motion, who in all the rest of the workmanship which belonged to
the whole invention shewed extraordinary industry and skill, which
if it be not as lively exprest in writing as it appeared in view, rob
not him of his due, but lay the blame on my want of right apprehend-
ing his instructions for the adorning of his art. But to return to our
purpose; about the end of this song, the stars suddenly vanished, as
if they had been drowned amongst the clouds, and the eight masquers
appeared in their habits, which were infinitely rich, befitting states1
(such as indeed they all were) as also a time so far heightened the
day before with all the richest show of solemnity that could be
invented. The ground of their attires was massy cloth of silver,
embossed with flames of embroidery; on their heads, they had
crowns, flames made all of gold-plate enameled, and on the top a
feather of silk, representing a cloud of smoke. Upon their new
transformation, the whole scene being clouds dispersed, and there
appeared an element of artificial fires, with several circles of lights,
in continual motion, representing the house of Prometheus, who then
thus applies his speech to the masquers.
Prometheus. So pause awhile, and come, ye fiery sprites,
Break forth the earth like sparks t' attend these knights.
Sixteen pages, like fiery spirits, all their attires being alike composed
of flames, with fiery wings and bases, bearing in either hand a torch
of virgin wax, come forth below dancing a lively measure, and the
dance being ended, Prometheus speaks to them from above.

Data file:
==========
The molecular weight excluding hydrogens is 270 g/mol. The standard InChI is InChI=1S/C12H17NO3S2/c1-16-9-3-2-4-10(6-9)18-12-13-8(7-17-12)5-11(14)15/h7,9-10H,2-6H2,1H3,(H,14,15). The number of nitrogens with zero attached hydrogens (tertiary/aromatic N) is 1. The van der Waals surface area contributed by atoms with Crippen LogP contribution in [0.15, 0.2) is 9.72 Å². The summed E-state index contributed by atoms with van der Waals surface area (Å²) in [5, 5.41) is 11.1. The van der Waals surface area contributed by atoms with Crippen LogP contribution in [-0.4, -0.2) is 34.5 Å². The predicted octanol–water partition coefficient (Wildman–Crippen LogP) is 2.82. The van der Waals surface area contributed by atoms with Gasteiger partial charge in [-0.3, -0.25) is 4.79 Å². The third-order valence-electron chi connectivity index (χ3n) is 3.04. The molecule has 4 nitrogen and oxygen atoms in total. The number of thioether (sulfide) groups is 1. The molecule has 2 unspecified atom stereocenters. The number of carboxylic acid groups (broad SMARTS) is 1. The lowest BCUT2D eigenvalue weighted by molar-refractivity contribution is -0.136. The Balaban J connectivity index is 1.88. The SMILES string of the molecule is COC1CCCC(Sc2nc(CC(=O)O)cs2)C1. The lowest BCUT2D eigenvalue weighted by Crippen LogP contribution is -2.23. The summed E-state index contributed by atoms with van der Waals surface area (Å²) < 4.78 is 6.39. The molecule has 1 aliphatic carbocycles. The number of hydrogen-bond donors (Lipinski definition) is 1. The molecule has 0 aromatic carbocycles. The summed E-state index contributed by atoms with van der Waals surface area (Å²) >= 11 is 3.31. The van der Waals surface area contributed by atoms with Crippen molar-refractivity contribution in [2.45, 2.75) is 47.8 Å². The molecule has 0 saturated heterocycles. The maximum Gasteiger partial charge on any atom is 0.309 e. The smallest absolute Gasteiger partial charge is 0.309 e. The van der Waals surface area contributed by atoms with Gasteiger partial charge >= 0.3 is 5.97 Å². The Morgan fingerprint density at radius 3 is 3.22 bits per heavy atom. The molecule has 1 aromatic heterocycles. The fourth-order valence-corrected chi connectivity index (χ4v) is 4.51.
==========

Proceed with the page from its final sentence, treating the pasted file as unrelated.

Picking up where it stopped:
Prometheus. Wait, spirits, wait, while through the clouds
And by descending gain a higher place.
The pages return toward the scene, to give their attendance to the
masquers with their lights : from the side of the scene appeared a bright
and transparent cloud, which reached from the top of the heavens to
the earth : on this cloud the masquers, led by Prometheus, descended
with the music of a full song ; and at the end of their descent, the
cloud brake in twain, and one part of it (as with a wind) was blown
overthwart the scene.
While this cloud was vanishing, the wood being the underpart of
the scene, was insensibly changed, and in place thereof appeared
four noble women - statues of silver, standing in several niches,
accompanied with ornaments of architecture, which filled all the end
of the house, and seemed to be all of goldsmith's work. The first
order consisted of pilasters all of gold, set with rubies, sapphires,
emeralds, opals and such like. The capitals were composed, and of
a new invention. Over this was a bastard order with cartouches1
reversed coming from the capitals of every pilaster, which made the
upper part rich and full of ornament. Over every statue was placed
a history in gold, which seemed to be of base relief ; the conceits
which were figured in them were these. In the first was Prometheus,
embossing in clay the figure of a woman, in the second he was re-
presented stealing fire from the chariot-wheel of the sun; in the third
he is exprest putting life with this fire into his figure of clay; and in
the fourth square Jupiter, enraged, turns these new-made women into
statues. Above all, for finishing, ran a cornice, which returned over
every pilaster, seeming all of gold and richly carved.
Entheus. See, see, Prometheus, four of these first
Which thou long since out of thy purchased1 flames,
Didst forge with heav'nly fire, as they were then
By Jove transformed to statues, so again
They suddenly appear by his command
At thy arrival. Lo, how fixed they stand ;
So did Jove's wrath too long, but now at last,
It by degrees relents, and he hath placed
These statues, that we might his aid implore,
First for the life of these, and then for more.
Prometheus. Entheus, thy counsels are divine and just,
Let Orpheus deck thy hymn, since pray we must.
In the time of this invocation the first four statues are transformed
Go, new-born men, and entertain with love
The new-born women, though your number yet
Exceeds theirs double, they are armed with wit